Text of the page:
BY APRIL STREETER
Farmer and Ph.D. biologist Jason Bradford takes a pasture-based approach to agriculture that puts livestock back on medium-size farms.
// Photo by Eric Näslund
While farmers may dream of rain showers on demand and lush pastures generating bumper crops, their nightmares are generally financial. Farmland LP, a private equity fund in Oregon, is upending the traditional (some would say dysfunctional) financial model that leads to those nightmares while practicing sustainable, organic and pasture-based farming methods to boot.
In spite of Oregon’s surplus of young farmers armed with optimism and a desire to work in agriculture, farming in 2013 is roughly divided between conventional, large-scale commodity crop farms that tend to get financing and subsidies, and smaller, sometimes struggling family-style farming operations that don’t. In addition, though organic cultivation entered the farming picture over three decades ago, conversion of land to organic is happening at a slower rate than demand for organic products, according to Cathy Greene of the USDA’s Economic Research Service. Add to this the advanced average age of the American farmer (59), and the rising costs of fuel and fodder, and it is a potent recipe for agricultural stagnation.
Farmland LP, the brainchild of farmer and Ph.D. biologist Jason Bradford and financial manager Craig Wichner, aims to break out of this paradigm and find a middle ground. Farmland is neither a typical agricultural farm venture nor a conventional financial instrument. It is a 4-year-old private equity fund based in both Oregon and California, with almost 90 investors, and is on its way to amassing $50 million in capital.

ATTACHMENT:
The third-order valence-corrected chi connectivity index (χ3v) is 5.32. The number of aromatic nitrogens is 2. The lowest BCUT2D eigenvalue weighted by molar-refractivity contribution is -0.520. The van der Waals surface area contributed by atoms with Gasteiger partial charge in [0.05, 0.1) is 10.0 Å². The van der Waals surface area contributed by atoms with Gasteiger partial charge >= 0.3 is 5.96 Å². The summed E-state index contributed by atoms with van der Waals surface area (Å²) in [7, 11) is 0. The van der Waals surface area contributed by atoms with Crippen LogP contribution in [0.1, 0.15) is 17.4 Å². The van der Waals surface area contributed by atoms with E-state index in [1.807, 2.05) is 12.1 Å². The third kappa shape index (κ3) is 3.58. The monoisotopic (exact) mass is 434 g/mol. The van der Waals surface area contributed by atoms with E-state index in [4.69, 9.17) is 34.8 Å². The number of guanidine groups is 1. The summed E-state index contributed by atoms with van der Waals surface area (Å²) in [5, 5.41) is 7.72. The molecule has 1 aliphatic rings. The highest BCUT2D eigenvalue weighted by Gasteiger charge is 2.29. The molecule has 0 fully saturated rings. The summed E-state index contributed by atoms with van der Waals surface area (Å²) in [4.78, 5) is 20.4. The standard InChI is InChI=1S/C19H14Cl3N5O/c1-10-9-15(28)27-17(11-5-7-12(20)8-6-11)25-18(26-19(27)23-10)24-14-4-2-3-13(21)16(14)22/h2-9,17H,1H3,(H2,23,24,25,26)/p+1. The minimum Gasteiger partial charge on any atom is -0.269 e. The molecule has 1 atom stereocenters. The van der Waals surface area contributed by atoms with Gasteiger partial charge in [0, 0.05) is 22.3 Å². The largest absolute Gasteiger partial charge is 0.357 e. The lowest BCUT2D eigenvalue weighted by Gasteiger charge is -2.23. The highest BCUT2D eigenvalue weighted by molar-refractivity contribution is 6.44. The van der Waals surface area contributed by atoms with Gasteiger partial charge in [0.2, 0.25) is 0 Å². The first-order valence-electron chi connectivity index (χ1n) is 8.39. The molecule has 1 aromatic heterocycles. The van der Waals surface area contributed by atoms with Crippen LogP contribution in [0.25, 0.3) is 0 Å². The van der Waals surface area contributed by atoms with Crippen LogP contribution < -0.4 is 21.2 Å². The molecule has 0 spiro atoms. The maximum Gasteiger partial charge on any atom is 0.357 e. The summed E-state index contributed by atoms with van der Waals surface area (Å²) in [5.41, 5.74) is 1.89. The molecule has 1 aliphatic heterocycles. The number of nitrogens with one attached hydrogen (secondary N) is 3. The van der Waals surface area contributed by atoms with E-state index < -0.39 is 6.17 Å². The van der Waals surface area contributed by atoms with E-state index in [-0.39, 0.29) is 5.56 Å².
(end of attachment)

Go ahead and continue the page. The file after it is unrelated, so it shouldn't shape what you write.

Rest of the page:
Instead of the typical U.S. model, in which larger acreages are passed on through family inheritance or owned by corporations, Farmland is two managers using investor funds to purchase conventional mid-size farms in both Oregon (around 1,000 acres thus far) and California (5,300 acres). Once converted to certified organic acreage, Farmland’s holdings are put into a newfangled land-management system that is actually based on a more old-fashioned rotation of plots between growing pasture, grazing livestock and cultivating different crops in order to boost soil fertility without chemical fertilizers. And unlike the one-man-one-tractor model of agriculture, in which a few farmers work vast swathes of land in monocrops, or the sustainable farm ideal in which a farmer takes a small patch of ground and coaxes multiple foods from it, Farmland’s model is novel. Different farming experts will ply their trades on the same plots of ground as these pieces of land are moved through rotation.